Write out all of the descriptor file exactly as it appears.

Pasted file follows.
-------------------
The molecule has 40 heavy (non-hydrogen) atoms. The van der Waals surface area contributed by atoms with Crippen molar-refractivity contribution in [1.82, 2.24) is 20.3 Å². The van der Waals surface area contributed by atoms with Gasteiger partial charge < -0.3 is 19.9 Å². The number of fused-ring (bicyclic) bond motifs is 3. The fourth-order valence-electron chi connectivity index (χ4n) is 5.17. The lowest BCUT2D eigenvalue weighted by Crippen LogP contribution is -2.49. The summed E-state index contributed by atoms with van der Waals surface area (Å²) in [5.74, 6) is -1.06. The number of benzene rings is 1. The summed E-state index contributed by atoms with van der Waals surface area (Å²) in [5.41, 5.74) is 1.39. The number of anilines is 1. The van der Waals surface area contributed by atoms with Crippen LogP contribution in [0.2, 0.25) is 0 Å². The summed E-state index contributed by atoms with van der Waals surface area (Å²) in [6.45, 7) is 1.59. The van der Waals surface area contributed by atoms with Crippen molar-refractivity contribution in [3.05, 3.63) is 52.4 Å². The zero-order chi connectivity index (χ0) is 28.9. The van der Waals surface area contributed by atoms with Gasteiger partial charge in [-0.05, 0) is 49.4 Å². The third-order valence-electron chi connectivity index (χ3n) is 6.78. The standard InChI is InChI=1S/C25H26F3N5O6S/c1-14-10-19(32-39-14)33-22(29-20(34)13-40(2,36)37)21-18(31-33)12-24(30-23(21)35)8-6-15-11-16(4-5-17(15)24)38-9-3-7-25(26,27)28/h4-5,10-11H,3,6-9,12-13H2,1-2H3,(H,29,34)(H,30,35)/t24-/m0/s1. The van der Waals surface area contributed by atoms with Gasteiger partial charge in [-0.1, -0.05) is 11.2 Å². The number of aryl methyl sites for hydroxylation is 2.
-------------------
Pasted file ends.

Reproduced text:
The molecule has 40 heavy (non-hydrogen) atoms. The van der Waals surface area contributed by atoms with Crippen molar-refractivity contribution in [1.82, 2.24) is 20.3 Å². The van der Waals surface area contributed by atoms with Gasteiger partial charge < -0.3 is 19.9 Å². The number of fused-ring (bicyclic) bond motifs is 3. The fourth-order valence-electron chi connectivity index (χ4n) is 5.17. The lowest BCUT2D eigenvalue weighted by Crippen LogP contribution is -2.49. The summed E-state index contributed by atoms with van der Waals surface area (Å²) in [5.74, 6) is -1.06. The number of benzene rings is 1. The summed E-state index contributed by atoms with van der Waals surface area (Å²) in [5.41, 5.74) is 1.39. The number of anilines is 1. The van der Waals surface area contributed by atoms with Crippen LogP contribution in [0.2, 0.25) is 0 Å². The summed E-state index contributed by atoms with van der Waals surface area (Å²) in [6.45, 7) is 1.59. The van der Waals surface area contributed by atoms with Crippen molar-refractivity contribution in [3.05, 3.63) is 52.4 Å². The zero-order chi connectivity index (χ0) is 28.9. The van der Waals surface area contributed by atoms with Gasteiger partial charge in [-0.05, 0) is 49.4 Å². The third-order valence-electron chi connectivity index (χ3n) is 6.78. The standard InChI is InChI=1S/C25H26F3N5O6S/c1-14-10-19(32-39-14)33-22(29-20(34)13-40(2,36)37)21-18(31-33)12-24(30-23(21)35)8-6-15-11-16(4-5-17(15)24)38-9-3-7-25(26,27)28/h4-5,10-11H,3,6-9,12-13H2,1-2H3,(H,29,34)(H,30,35)/t24-/m0/s1. The van der Waals surface area contributed by atoms with Gasteiger partial charge in [-0.1, -0.05) is 11.2 Å². The number of aryl methyl sites for hydroxylation is 2.